> > 2: B favourite
> > 1: C favourite
> >
> > With large n, RB elects A almost surely while RABMAC elects B
> > almost
> > surely. When the last voters switches to approving A also, this
> > is still
> > the case, but the "degree of cooperation" you defined will
> > increase by
> > almost 1/n. So your method will move probability from the RB-
> > winner A to
> > the RABMAC-winner B while monotonicity demands an increase in
> > A's
> > probability. Details:
> >
> > Before:
> > doc = ((n-3)²+2(n-1)+1)/n² = 1 - 4/n + 8/n²
> > P(A) = 0*doc^M + (n-3)/n*(1-doc^M)
> >
> > After:
> > doc' = ((n-2)²+2(n-1))/n² = 1 - 2/n + 2/n²
> > P(A)' = 1/n*doc'^M + (n-3)/n*(1-doc^M)
> >
> > For M=1:
> > P(A)'-P(A) = 1/n - 2/n² + 2/n³ + (1-3/n)*(-2/n+6/n²)
> > = -1/n + 10/n² - 16/n³
> > which is negative for n>10, right?
> >
> > Maybe this can be fixed somehow be altering the definition of
> > "degree of
> > cooperation"?
> >
> > Yours, Jobst
> >
> >
> > fsimmons at pcc.edu schrieb:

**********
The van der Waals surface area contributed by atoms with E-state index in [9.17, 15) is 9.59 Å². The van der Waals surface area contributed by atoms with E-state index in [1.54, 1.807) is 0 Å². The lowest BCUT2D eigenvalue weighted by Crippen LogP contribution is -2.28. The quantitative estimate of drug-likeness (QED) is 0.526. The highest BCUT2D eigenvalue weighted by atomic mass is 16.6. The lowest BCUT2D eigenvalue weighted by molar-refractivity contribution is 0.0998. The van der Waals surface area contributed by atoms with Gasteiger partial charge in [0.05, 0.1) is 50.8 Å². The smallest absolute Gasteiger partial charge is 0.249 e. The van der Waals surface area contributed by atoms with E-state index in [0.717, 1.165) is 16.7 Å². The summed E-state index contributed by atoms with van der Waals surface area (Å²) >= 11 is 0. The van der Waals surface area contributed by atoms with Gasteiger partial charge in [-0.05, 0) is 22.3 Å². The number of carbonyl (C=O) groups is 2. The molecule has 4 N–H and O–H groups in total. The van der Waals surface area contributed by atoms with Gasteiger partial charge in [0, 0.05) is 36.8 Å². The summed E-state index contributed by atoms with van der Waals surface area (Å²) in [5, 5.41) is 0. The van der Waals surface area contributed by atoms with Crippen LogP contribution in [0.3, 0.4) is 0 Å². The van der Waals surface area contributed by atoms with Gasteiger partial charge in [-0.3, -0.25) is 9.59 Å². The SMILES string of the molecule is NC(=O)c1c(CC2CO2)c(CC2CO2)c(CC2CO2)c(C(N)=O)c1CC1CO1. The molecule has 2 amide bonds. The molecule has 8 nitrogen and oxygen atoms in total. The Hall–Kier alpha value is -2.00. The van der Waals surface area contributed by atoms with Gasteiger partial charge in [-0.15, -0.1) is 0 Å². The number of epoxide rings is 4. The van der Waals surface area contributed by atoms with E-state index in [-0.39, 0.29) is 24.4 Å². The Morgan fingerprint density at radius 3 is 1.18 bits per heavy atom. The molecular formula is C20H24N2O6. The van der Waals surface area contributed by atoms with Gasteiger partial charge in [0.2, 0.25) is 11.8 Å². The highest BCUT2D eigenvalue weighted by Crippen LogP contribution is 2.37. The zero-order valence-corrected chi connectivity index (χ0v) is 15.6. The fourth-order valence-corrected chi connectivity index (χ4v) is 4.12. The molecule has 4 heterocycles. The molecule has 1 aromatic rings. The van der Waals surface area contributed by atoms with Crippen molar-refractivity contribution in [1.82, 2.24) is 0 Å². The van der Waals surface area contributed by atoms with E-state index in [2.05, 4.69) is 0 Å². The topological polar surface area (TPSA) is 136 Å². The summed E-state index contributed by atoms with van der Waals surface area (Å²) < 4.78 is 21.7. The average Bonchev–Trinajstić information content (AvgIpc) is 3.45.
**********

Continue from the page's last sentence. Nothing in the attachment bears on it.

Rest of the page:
> > > Dear Jobst,
> > >
> > > I have a another solution to the challenge problem:
> > >
> > > p: A>C>>B q: B>C>>A
> > >
> > > Here's the method:
> > >
> > > 0. The ballots are approval with favorite indicated.
> > >
> > > 1. First the total approvals are counted and the candidates
> > listed in
> > > order of approval.
> > >
> > > 2. For each ballot B, let f(B) be the approval score (as a
> > percentage> of the number of ballots cast) of the highest
> > candidate on the list
> > > approved by B.
> > >
> > > 3. Let doc (for "degree of cooperation") be the average value
> > of f(B)
> > > over all ballots.
> > >
> > > 4. Determine the winner with the lottery RB*doc^M +
> > > RABMAC*(1-doc^M), i.e. decide whether to use Random Ballot or
> > "Random> Approval Ballot Most Approved Candidate" on the basis
> > of the lottery
> > > (doc^M, 1-doc^M), where M will be specified below.
> > >
> > > In the challenge problem, let's suppose that C is rated at R
> > and S in
> > > the respective factions, with R > p and S >q, and that the approvals
> > > are
> > >